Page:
Ending the ‘bureaucratic mafia’Public anger over the appalling oversight, rampant malpractice and corruption stemming from decades-old dubious connections between the shipping industry and public offices in the run up to the Sewol disaster has produced a new name for Korean bureaucrats: “gwan-fia.” The first syllable refers to officials and the second to the mafia, the Italian criminal organization. Apologizing for the April 16 sinking of the ferry that cost the lives of more than 300, mostly high school students, President Park Geun-hye borrowed the newly minted term and declared to root out the “bureaucratic mafia.” Despite such angry and resolute words, the public remains doubtful. In a heated voice, the president said she would keep investigating until the people were convinced. But again, there are few who believe her.
There are, of course, things that can be accomplished with political will and a sense of resolution. But bureaucratic reform is one task that cannot be done with will alone. In the first place, the president would make enemies with one million employees in public office. It is a fight against long-standing cozy relationships and arrangements in the old-boys network of businessmen and officialdom that goes back more than 40 years. The cartel that connects officials — both retired and incumbent — with the business sector is deep, extensive and tight. Prospects for comfortable and lucrative retirement have always been one of the biggest perks in public offices. High-paying jobs are secure in the banking and financial sector for retirees from the Finance Ministry, in the construction sector for the Land and Transportation Ministry, the academic sector for the Education Ministry, and the shipping sector for the Ministry of Oceans and Fisheries. To exaggerate just a bit, Park would be starting a crusade against the entire bureaucratic, corporate and public-sector society. It would too bloody and extensive for a government with a mere five-year term to handle. Such reforms are promised in the early stage of every administration. We have yet to see any results.
Reform, however, is not entirely a “mission impossible.” It can be initiated if the backing of the people is there. There has been an opportunity before. When the country sought an international bailout due to its liquidity crisis in 1997, conglomerates and bureaucrats were blamed as culprits for the crisis. Demands for reform mounted. Instead of clamping down on both groups, the Kim Dae-jung government stopped at restructuring the chaebol. That work was bestowed upon bureaucrats — who also needed to be reformed. The administration argued that it needed economic experts in order to fight the currency crisis. Kim Han-gill, current co-head of the main opposition New Politics Alliance for Democracy, who was then the policy chief to President Kim, admitted later it was a huge mistake. “It was wrong to place the economic policy entirely in the hands of bureaucrats. None of the national reforms on the agenda made progress due to interference and resistance from bureaucrats when we were halfway into our term.” The succeeding Roh Moo-hyun and Lee Myung-bak administrations followed the same path. They spoke of reforms in the early stage, but no real opportunity to enact these or the will to do so was later seen.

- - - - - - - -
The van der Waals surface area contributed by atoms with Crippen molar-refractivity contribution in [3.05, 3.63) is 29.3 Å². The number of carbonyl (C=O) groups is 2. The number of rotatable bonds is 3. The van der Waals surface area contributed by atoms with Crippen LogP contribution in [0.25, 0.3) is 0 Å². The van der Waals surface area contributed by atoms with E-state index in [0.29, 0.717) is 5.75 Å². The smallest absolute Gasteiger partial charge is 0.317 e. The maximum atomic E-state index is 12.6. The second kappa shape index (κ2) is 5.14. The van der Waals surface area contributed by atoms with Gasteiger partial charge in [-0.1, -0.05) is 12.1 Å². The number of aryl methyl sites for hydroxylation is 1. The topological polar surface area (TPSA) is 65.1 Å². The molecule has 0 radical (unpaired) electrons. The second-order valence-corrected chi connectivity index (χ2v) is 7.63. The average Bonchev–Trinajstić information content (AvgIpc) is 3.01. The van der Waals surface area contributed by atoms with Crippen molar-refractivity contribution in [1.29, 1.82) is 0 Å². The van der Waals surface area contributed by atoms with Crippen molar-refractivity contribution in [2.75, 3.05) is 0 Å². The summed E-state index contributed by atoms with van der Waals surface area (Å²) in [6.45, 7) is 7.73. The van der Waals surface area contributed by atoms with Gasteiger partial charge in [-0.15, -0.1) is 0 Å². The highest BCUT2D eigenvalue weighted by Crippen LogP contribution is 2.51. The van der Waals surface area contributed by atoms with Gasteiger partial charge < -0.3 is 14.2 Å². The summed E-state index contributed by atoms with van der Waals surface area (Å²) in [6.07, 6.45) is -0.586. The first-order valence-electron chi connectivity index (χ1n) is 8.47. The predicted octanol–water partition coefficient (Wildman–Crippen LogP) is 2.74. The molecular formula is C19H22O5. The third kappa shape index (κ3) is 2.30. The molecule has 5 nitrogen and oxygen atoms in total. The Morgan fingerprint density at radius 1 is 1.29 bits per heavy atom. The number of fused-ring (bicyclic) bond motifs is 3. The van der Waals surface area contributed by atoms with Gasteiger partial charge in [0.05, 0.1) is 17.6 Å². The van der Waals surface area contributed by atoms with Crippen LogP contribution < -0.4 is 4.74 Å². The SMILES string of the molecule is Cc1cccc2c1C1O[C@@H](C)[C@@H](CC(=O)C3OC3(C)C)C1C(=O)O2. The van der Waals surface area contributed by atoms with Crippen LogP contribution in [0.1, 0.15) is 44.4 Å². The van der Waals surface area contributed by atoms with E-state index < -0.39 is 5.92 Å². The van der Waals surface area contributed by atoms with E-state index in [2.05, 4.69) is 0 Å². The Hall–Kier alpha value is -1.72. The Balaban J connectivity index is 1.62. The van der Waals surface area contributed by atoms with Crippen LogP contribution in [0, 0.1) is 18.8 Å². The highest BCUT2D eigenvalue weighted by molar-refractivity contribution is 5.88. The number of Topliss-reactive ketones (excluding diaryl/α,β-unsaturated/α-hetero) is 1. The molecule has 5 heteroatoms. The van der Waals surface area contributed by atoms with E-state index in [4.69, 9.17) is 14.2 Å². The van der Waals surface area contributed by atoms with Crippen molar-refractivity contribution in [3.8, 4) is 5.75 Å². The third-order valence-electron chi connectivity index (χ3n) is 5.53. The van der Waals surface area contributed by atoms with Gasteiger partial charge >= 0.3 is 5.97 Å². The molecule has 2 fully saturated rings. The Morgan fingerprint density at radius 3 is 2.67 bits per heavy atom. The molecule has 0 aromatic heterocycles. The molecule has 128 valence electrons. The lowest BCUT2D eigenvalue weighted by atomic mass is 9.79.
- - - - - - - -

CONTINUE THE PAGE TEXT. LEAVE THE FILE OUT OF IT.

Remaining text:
What can be done to make things different this time? Retired and active bureaucrats share the same thought — the world has changed so much and yet the civil sector is stuck in its old practices. The pension for government employees is one example. Government officials are steadfastly against any restructuring of the pension system even if it is deep in deficit and requires taxpayers’ money to make up its losses. The long-standing “descending from heaven” tradition is another example. About 10 years ago, giving cushy post-retirement posts to civil servants in umbrella associations or the corporate sector was accepted. There weren’t that many retirees and people paid little attention to the jobs they ended up getting.
But the country is now rapidly aging, the economy is in a slow growth period and there are fewer and fewer jobs available for all the baby boomers going into anxiety-ridden retirements. The comfortable and lucrative retirements that senior government officials enjoy — three years running government umbrella associations, three years overseeing related industry associations, and three years in posh executive jobs in the private sector — are now resented as excessive privileges and elements of a very basic form of corruption.
However, changes and reforms must be incremental and convincing in order to minimize adverse side effects. Bureaucrats have to retire if they cannot be promoted after they exceed the age of 50. The highest level of office lasts no more than a year. In the final term of any administration, officials at the director-general level are entirely preoccupied with the competition to keep jobs. They come to an arrangement — and the arrangement is to give CEO jobs at state-run enterprises and associations to the people that have to go. This tradition must end. Such practices should be banned and, instead, senior officials should be allowed to continue to work in public office even under people younger than themselves. A salary peak system — agreeing to taking a cut in pay to be able to keep working — should be introduced in the public office sector as well as in private business in order for reforms to work on a sustainable basis.
The Sewol ferry has sunk. But our collective fury and sadness has made many things like bureaucratic reform float to the surface of the national consciousness. We have sacrificed more than 300 lives to change our society and must not allow their deaths to be in vain.